|See also the Agriculture category.|
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Farming is the cultivation of animals, plants, fungi and other life forms for food, fiber, and other products used to sustain life. Agriculture is the field within food production encompassing the cultivation of these animals, plants, fungi and other life forms for food, fiber, and other products used to sustain life. Farming is different from gardening in that it relies on the cultivation of wide open spaces. Gardening on the other hand is done in a agricultural field arranged around a family house. Permaculture for example is type of gardening.
The history of agricultureW dates back thousands of years, and its development has been driven and defined by greatly different climates, cultures, and technologies. However, all farming generally relies on techniques to expand and maintain the lands suitable for raising domesticated species. For plants, this usually requires some form of irrigation, although there are methods of dryland farmingW; pastoralW herding on rangelandW is still the most common means of raising livestock.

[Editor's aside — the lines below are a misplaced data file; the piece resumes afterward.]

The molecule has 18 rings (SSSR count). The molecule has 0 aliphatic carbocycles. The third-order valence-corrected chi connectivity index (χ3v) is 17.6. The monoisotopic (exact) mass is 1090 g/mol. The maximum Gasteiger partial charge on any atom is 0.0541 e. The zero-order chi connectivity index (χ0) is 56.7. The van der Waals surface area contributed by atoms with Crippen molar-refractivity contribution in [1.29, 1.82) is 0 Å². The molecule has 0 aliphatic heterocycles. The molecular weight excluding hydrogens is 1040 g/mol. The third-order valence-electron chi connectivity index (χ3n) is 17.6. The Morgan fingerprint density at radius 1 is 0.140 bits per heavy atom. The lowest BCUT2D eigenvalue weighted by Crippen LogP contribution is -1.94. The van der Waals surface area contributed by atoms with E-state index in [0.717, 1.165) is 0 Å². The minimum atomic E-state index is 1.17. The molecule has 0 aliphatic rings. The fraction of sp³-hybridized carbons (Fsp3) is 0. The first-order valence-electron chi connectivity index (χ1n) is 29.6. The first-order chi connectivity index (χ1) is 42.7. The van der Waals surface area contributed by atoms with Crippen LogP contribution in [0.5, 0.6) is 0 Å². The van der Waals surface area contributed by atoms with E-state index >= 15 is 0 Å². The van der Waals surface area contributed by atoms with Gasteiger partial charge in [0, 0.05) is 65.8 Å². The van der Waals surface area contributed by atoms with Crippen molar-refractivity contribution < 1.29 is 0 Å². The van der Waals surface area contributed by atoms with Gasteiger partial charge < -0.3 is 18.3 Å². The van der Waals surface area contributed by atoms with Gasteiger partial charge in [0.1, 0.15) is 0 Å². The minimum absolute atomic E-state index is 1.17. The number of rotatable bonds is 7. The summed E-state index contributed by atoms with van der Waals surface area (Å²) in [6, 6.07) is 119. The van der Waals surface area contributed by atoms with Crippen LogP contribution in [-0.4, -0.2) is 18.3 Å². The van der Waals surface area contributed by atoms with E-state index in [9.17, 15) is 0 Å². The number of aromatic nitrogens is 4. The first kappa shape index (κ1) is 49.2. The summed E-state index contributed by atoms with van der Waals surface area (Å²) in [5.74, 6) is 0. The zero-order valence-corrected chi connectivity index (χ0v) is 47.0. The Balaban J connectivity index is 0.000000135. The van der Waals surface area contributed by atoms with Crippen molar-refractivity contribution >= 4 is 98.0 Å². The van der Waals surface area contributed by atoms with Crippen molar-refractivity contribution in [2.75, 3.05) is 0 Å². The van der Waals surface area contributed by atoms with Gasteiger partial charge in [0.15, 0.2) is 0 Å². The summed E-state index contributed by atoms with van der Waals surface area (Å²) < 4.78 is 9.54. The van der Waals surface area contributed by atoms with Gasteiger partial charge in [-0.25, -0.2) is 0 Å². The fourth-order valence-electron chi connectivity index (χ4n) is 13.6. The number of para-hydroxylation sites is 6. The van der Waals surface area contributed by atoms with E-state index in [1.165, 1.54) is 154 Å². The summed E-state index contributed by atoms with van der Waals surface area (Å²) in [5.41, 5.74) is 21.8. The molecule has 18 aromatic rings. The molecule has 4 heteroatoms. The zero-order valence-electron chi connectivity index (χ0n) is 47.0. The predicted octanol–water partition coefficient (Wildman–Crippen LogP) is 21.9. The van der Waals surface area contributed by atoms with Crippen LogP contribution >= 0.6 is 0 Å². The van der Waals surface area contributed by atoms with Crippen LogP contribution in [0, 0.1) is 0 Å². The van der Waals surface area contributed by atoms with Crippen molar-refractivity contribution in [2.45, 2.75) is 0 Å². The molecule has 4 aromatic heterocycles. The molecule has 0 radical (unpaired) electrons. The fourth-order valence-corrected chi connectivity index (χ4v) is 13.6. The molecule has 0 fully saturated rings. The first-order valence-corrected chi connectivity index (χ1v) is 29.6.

The British Agricultural Revolution and the Green Revolution have massively increased food production and helped prevent the widespread famine that was predicted after WW2. They also increased the use of chemical fertilizers and pesticides, which in turn allowed the use of less efficient industrial agricultural systems based on monocultures.
In the developed world, these agricultural systems based on large-scale monocultures have since then become the dominant system of modern farming, although there is increased adoption of systems that use several crops (polyculture) as well as increased implementation of additional techniques (ie agroforestry, integrated pest management, zero-tillage, community-supported agriculture, urban agriculture, ...) More radical agricultural systems have also started to emerge, ie organic agricultural systems. This, in an attempt to reduce the requirement of large amounts of energy, chemicals, synthetic fertilizers, and water and to eliminate deep ploughing which causes the soil to loose much of its nutrients, and carbon and is also a main cause of soil dehydration, erosion and eutrophication of neighbouring waterways.